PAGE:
Predicting The End Of Animal Husbandry As We Know It

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Editor:

In her letter, "Seeing the world from the lobster's point of view," Susan Oliver of Pine, I think, has asked a question that troubles many thoughtful people.

Fortunately, in the long run, killing other creatures for food will slowly vanish from our culture. Eating meat, however, will not and need not.

Nonsense, you say. It may be nonsense, but I place my bets there.

Firstly, sugar, starch, cellulose, ethanol and vegetable oils will all be synthetically produced on an industrial scale, powered by solar energy, even as they are today. The necessary processes are under active investigation now. The price will be much lower than today.

Later, lumber and other structural materials will be produced on an industrial scale, again, powered by solar energy, even as they are today.

Still later, dairy products and finally meat having all the desirable characteristics and few or none of the undesirable ones, together with once more, lower prices.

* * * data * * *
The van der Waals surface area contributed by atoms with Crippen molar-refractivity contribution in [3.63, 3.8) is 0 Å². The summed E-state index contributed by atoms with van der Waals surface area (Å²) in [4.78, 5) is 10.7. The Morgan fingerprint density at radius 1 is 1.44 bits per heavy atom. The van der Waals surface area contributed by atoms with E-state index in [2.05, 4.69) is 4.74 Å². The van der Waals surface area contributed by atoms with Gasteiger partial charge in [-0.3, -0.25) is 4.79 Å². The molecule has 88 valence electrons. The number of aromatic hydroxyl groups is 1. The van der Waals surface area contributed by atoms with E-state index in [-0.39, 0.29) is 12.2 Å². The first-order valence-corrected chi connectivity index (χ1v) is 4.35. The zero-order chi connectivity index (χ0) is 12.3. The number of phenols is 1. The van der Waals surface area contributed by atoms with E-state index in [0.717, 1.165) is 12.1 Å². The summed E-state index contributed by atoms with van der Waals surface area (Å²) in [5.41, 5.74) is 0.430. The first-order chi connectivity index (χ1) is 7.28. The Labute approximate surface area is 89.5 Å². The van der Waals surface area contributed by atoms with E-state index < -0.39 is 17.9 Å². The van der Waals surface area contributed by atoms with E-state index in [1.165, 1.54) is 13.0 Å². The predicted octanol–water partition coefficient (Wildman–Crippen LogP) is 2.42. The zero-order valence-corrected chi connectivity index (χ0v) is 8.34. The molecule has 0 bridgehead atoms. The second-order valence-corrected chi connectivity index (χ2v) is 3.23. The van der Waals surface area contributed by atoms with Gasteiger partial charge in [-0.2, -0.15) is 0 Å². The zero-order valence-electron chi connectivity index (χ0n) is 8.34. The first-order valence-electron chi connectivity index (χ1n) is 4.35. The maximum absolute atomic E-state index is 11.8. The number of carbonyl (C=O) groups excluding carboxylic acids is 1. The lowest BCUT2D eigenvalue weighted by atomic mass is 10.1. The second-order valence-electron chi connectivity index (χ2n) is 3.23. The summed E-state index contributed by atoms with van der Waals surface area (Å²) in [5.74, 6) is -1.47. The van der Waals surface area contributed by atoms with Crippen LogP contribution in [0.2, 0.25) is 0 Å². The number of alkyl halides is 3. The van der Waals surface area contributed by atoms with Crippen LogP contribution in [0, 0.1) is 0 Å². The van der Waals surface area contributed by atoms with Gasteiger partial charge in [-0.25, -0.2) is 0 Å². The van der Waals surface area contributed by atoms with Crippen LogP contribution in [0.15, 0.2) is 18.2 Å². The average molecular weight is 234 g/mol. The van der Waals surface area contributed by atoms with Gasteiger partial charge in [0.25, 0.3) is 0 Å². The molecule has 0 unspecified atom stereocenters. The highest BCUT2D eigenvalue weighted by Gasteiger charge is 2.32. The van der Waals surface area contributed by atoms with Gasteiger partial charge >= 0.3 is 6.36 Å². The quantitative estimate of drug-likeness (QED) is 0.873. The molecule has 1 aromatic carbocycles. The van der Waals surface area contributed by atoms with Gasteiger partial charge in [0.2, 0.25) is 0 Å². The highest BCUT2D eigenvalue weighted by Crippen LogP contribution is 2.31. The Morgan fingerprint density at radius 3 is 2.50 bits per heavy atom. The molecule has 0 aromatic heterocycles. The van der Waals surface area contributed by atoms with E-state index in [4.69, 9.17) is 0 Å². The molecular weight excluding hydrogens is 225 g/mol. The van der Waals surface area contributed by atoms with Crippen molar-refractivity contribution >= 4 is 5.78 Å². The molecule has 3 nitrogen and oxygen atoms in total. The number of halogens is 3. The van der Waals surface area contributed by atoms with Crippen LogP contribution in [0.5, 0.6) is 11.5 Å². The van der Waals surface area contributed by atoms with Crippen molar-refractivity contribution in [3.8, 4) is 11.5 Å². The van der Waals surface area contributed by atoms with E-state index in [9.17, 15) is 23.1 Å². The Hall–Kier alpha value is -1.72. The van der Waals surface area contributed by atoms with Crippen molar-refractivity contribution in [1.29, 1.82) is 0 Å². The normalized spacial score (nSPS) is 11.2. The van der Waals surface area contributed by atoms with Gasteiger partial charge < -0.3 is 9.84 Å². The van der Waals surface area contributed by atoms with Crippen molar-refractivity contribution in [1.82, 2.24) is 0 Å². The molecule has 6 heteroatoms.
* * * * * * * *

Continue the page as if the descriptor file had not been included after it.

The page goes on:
Open field agriculture is doomed, as is animal husbandry. What will not be affected soon or ever will be truck gardening under glass.

Even here in Georgia, I can hear the hoots and laughter, but no matter, you will see. I am a bit too elderly to expect to see these changes, except in my imagination. With some luck, maybe I will see the sugar and starch outside the lab -- provided the Midwest corn lobby and other selfish people can be held sufficiently in check.

Allen N. Wollscheidt, Brunswick, Ga. (formerly of Payson)

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